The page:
Gore, Bradley prepare for face-to-face meeting
October 26, 1999
Web posted at: 6:31 p.m. EDT (2231 GMT)
HANOVER, New Hampshire (CNN) -- Voters will get their first real side-by-side look at former New Jersey Sen. Bill Bradley and Vice President Al Gore on Wednesday when the two participate in a "town hall" meeting at Dartmouth College.
The hour-long meeting is sponsored by CNN and New Hampshire's WMUR. Bradley and Gore have appeared separately at other events but this is the first face-to-face meeting since the 2000 Democratic presidential campaign began.
David Broder, the long-time political columnist for The Washington Post, said a lot is at stake for the two men as it will offer them their biggest audience since they started running.
"Having spent last weekend out talking to voters, people don't know much about these candidates at this point. This is really their first opportunity to begin to define themselves for the folks who will be voting on them," he said.
The race between Gore and Bradley for the Democratic nomination has been heating up lately. After the latest Federal Election Commission reports showed Bradley raising slightly more money than Gore, the vice president declared himself the underdog and began to take on Bradley, abandoning his previous strategy of ignoring Bradley and focusing on the GOP front-runner, Texas Gov. George W. Bush.
The tactical change has appeared to have had some effects. Gore has slightly increased his lead over Bradley in a new CNN/USA Today/Gallup poll.
"You know, I've said for so long the polls don't matter, I can't take much satisfaction from it," Gore said Tuesday but the new poll mattered enough to the Gore staff to pass out copies of it.
Gore aides say the numbers are improving because voters now see Gore on the loose, freed of vice presidential restraints.
"I'm enjoying it a lot more, but you know the old cliche' is the only poll that matters is when people go do the voting," he said.
Gore challenged Bradley to a debate a week a few weeks ago in Iowa. Bradley didn't react then and has ignored Gore's attacks on him since then. But Bradley also warned a few days ago that basketball players know you only take so much elbowing. Bradley spent 10 seasons in the NBA with the New York Knicks.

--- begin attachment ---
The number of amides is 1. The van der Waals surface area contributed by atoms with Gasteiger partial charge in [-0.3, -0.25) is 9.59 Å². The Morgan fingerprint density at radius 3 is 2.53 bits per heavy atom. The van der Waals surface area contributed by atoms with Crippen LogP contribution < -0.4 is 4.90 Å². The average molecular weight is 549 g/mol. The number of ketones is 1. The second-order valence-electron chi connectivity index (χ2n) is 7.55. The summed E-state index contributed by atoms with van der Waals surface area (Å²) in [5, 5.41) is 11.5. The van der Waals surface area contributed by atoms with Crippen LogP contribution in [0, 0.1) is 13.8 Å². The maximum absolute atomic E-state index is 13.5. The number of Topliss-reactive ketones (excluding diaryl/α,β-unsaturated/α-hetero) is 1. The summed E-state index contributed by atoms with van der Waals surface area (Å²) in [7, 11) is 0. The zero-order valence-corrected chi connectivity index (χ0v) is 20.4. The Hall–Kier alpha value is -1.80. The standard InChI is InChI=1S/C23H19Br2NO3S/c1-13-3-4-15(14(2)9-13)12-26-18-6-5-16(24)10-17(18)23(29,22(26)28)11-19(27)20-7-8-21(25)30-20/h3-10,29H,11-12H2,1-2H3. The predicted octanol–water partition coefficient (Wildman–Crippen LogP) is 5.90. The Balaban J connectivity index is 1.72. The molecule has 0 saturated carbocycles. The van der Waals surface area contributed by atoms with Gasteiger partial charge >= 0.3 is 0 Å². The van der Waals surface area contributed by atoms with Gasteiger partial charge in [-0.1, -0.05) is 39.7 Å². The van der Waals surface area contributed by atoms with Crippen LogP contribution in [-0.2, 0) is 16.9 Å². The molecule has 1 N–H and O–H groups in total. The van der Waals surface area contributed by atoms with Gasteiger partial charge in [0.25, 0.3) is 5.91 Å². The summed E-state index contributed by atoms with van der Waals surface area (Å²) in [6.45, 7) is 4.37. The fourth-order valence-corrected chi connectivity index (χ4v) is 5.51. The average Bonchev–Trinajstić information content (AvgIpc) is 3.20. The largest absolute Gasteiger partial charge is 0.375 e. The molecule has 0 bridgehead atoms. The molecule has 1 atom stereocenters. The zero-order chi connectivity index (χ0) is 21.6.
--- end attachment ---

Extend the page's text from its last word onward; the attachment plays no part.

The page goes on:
But one political observer warns that getting low-down might not work.
"It would look like the very thing people aren't looking for this year from either party. Two politicians fighting out their own battles instead of fighting over how to solve people's problems," said political consultant Mary Ann Marsh.
The problem for Gore is that backing off from recent attacks on Bradley would be backing off from a strategy that has coincided with the first rise in his poll numbers in months
However, the nature of the encounter between Gore and Bradley at Dartmouth's Moore Theatre will work against any temptation for the candidates to brawl
This forum is set up as a town hall meeting in which the candidates will field questions from the audience. It also the first time in which two politicians -- who voted alike three-quarters of the time when they were in the Senate together --- will try side-by-side to show how different they are.
Gore is likely to criticize Bradley's old positions in favor of Ronald Reagan's budget cuts for example and slam Bradley's new, very expensive proposals on health care and poverty.
Bradley could accuse the vice president of not putting a price tag on his spending plans while not thinking big enough and being a prisoner of the Beltway. Marsh sees Bradley as having an advantage.
"Bill Bradley, I think, walks into this debate with a distinct advantage," she said. "Remember, when people vote for president, they vote the person. Al Gore did not spend the better part of this year outlining his personal story, as Bill Bradley did. Consequently, now when he's on the attack, not only do voters not like that, they don't believe him at this point. They're more likely to believe Bradley's rebuttals to those attacks "
Bradley spent Tuesday in another New Hampshire city, Claremont, to push for campaign finance reform. He was accompanied by Doris Haddock, an 89-year-old New Hampshire woman who is walking from California to Washington D.C., 10 miles a day, 2,300 miles so far, for campaign finance reform.
Claremont is the same town where President Bill Clinton and then-House Speaker Newt Gingrich met in 1995, shook hands and agreed to create a bipartisan commission to recommend ways to reform campaign financing. But the commission never came into being.
"What we have to do is allow the people to set the agenda for this country and not the special interests through campaign finance reform," Bradley said.
Polls don't show campaign finance reform as a popular issue, but in New Hampshire, Bradley is doing well.
"We are seeing in the numbers he is ahead, but the depth of his support is not as great as it could be, so I think what is going to happen is, they're going to take a look at him and compare him to Gore and see where it all plays out," said New Hampshire pollster Dick Bennett.
CNN's Candy Crowley, Bill Delaney and Bruce Morton contributed to this report.